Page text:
Management

The Death of GE's Company Man


Dennis Dammerman at a General Electric meeting in 2000

Photograph by Mark Peterson/Corbis

Dennis Dammerman at a General Electric meeting in 2000

In 1994, as General Electric (GE) was reeling from a trading scandal at its Kidder Peabody unit, Jack Welch asked CFO Dennis Dammerman to handle the mess. Dammerman took charge of the battered brokerage and helped sell it in a deal that ultimately minimized the financial pain of a bad buy. Four years later, Welch asked him to run GE Capital, the giant company’s most profitable unit. Under his watch, the business more than doubled its assets to $567 billion and became an even more powerful contributor to earnings—both helping and haunting GE, as investors worried about relying too heavily on finance. Still, as one analyst told Bloomberg in 1998: “If Dammerman’s not going to be CEO of GE, you want him to have what’s arguably the next most important job there.”

Dammerman, who died on July 23 at the age of 67, remained a powerful partner to both Welch and successor Jeff Immelt before ultimately retiring in 2005. Although best known as a sharp finance mind who rose to CFO in 1984, Dammerman was also a fierce company man. His loyalty to GE and to its leaders was unwavering. He was more media-shy than many of his colleagues, but he often stepped in to make sure reporters got their facts right. Dammerman also helped deliver consistent quarterly numbers while championing long-term investments in GE’s products, culture, and people. Whether transforming the Audit Staff program that accelerated his career or pushing to diversify the top ranks, he was always looking to nurture new talent.

One such talent was a confident young Harvard MBA grad named Jeff Immelt who walked into his office for a job interview in 1982. He immediately sent Immelt’s résumé on to managers, fearing it might get misplaced. As Dammerman later told author David Magee: “He was the best guy I saw that day.” Immelt, meanwhile, praised Dammerman as a great mentor on GE’s website, noting “there were many times when I faced tough decisions that I knew that Dennis would have the right answer.”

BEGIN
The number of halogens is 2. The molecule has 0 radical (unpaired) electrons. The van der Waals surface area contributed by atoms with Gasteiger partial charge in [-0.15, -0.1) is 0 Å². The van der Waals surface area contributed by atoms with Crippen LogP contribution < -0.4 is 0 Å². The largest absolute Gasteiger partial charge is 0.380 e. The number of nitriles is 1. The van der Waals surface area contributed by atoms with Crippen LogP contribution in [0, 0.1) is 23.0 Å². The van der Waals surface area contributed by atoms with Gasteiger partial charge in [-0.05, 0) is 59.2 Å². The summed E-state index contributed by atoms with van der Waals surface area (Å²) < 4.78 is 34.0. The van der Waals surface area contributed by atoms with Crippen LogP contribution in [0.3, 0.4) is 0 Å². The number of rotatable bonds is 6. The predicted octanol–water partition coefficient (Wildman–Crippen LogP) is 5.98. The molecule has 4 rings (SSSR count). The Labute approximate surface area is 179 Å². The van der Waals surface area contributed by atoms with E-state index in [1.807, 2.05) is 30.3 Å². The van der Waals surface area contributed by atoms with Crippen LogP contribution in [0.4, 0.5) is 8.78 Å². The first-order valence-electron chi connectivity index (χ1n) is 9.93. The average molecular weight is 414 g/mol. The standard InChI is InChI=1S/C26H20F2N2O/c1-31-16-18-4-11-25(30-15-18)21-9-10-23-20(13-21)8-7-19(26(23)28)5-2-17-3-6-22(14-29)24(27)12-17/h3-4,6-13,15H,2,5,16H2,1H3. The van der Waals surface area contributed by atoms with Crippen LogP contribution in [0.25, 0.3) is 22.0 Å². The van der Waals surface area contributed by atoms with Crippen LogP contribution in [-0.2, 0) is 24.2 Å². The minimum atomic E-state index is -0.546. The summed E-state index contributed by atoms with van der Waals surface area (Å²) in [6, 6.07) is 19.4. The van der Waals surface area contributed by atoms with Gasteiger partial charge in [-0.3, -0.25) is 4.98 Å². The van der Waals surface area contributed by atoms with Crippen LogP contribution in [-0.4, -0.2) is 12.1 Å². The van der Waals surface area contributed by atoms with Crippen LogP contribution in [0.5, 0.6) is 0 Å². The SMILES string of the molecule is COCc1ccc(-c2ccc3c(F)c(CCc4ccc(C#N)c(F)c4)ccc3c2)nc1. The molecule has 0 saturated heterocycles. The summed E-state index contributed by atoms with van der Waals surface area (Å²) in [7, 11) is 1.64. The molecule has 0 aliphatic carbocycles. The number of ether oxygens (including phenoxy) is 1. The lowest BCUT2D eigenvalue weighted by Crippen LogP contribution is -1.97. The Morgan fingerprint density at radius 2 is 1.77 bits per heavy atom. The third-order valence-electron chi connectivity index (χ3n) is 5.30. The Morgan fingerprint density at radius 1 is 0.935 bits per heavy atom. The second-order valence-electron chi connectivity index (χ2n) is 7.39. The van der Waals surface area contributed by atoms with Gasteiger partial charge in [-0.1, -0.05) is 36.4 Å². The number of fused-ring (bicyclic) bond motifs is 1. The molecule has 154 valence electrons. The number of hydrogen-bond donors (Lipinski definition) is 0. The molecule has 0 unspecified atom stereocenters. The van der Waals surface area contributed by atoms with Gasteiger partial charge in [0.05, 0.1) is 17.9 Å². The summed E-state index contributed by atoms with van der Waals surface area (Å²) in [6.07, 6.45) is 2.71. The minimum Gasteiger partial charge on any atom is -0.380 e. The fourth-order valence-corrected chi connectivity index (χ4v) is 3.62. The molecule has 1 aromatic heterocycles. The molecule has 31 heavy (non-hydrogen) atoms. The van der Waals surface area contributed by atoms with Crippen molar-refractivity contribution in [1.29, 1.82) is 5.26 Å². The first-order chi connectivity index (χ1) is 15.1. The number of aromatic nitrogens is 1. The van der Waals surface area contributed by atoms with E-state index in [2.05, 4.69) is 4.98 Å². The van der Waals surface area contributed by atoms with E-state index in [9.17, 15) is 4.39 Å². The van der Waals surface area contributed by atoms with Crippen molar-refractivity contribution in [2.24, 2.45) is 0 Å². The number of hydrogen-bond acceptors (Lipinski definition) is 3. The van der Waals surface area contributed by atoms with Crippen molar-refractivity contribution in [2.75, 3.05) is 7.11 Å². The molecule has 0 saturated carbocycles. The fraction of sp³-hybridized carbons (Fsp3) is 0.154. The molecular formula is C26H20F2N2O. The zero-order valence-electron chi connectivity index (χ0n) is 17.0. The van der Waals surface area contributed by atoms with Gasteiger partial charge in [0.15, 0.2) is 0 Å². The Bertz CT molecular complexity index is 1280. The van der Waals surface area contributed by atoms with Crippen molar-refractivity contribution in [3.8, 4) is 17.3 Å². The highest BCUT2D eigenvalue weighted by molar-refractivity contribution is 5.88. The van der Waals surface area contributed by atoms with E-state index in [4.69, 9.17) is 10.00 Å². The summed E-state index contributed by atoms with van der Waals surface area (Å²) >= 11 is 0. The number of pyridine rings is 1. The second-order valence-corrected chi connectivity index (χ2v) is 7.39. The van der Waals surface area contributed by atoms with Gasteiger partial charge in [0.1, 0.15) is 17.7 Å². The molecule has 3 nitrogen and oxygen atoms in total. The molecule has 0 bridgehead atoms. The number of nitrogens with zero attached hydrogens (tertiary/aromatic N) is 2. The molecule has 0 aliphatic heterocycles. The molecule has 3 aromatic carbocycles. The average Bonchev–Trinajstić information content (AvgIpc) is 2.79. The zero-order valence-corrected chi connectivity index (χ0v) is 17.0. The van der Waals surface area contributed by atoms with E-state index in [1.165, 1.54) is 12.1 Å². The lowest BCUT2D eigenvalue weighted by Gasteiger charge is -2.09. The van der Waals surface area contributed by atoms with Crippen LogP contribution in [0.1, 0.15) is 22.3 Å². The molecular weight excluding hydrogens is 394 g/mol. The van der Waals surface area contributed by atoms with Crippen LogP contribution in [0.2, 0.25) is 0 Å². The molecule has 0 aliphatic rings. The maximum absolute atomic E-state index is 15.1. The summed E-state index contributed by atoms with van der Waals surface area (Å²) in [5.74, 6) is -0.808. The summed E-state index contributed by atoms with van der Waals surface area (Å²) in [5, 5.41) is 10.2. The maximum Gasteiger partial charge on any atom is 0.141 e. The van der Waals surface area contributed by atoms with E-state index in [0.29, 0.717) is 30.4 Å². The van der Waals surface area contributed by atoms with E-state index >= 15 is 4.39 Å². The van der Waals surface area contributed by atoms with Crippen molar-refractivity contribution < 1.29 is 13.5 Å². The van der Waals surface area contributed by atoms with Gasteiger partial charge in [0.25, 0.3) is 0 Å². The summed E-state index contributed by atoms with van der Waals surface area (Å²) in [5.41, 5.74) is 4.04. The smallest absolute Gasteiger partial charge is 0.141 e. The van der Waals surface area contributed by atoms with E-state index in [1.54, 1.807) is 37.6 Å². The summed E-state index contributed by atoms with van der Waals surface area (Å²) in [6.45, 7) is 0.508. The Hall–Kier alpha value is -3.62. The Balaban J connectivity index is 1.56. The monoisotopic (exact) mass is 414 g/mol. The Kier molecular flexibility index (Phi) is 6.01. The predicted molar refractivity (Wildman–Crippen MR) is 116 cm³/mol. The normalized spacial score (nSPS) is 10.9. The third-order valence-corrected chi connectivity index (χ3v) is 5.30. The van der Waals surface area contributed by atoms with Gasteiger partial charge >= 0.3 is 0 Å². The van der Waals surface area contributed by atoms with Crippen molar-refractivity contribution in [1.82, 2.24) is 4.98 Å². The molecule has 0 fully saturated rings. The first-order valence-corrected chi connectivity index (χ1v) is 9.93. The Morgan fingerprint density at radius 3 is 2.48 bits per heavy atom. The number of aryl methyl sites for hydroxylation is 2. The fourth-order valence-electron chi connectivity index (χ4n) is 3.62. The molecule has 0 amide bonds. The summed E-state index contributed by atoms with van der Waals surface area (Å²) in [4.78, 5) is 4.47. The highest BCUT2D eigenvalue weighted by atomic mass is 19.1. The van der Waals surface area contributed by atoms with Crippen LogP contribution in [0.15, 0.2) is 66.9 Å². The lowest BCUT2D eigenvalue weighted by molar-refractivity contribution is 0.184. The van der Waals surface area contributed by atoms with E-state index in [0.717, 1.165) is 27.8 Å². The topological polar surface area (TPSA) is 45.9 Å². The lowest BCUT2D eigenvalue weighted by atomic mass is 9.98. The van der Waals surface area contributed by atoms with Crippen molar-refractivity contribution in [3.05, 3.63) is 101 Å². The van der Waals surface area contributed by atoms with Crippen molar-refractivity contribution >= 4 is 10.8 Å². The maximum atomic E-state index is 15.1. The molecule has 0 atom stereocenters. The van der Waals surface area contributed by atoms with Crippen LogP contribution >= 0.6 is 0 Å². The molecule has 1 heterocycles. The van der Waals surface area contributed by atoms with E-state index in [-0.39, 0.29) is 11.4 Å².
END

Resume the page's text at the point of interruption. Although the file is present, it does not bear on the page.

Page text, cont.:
But Dammerman’s strongest bond was with Jack Welch, the man who made him GE’s youngest-ever CFO at the age of 38. The two met in 1977, a decade after Dammerman joined the company. The electrician’s son from Grand Mound, Iowa, hit it off with the rising star whose dad had worked for the railroad in Boston. Welch was impressed with Dammerman’s understanding of not just the numbers but which parts of the business were likely to drive profit, according to a 1995 article in Fortune. Dammerman soon became known as Jack’s right-hand man. “He was a great partner and a critical part of GE’s success in the ’80s and ’90s,” Welch recalls now. “He was smart, rigorous, and courageous with unyielding integrity. I loved and respected him.”

It’s a sentiment echoed inside and outside the company. Former HR chief Bill Conaty, who joined the same year as Dammerman in 1967, considered him both “a good friend and an absolute rock as the CFO of GE under both Jack and Jeff. He had tremendous credibility with the analysts since he never sugarcoated anything, and they knew when Dennis spoke they could count it
as factual.”

One testament to that fact: When American International Group (AIG) collapsed during the financial crisis, and was taken over by the U.S. government, Timothy Geithner recruited Dammerman to the AIG board where he then led the search for a new CEO. What the then-retired GE vice chairman represented, at a time when even the GE Capital business looked vulnerable, was integrity. Like a true company man, he didn’t just know how to be a leader. He knew how to spot and nurture leadership in others.

With Rachel Layne
Brady_190
Brady is a senior editor for Bloomberg Businessweek in New York.

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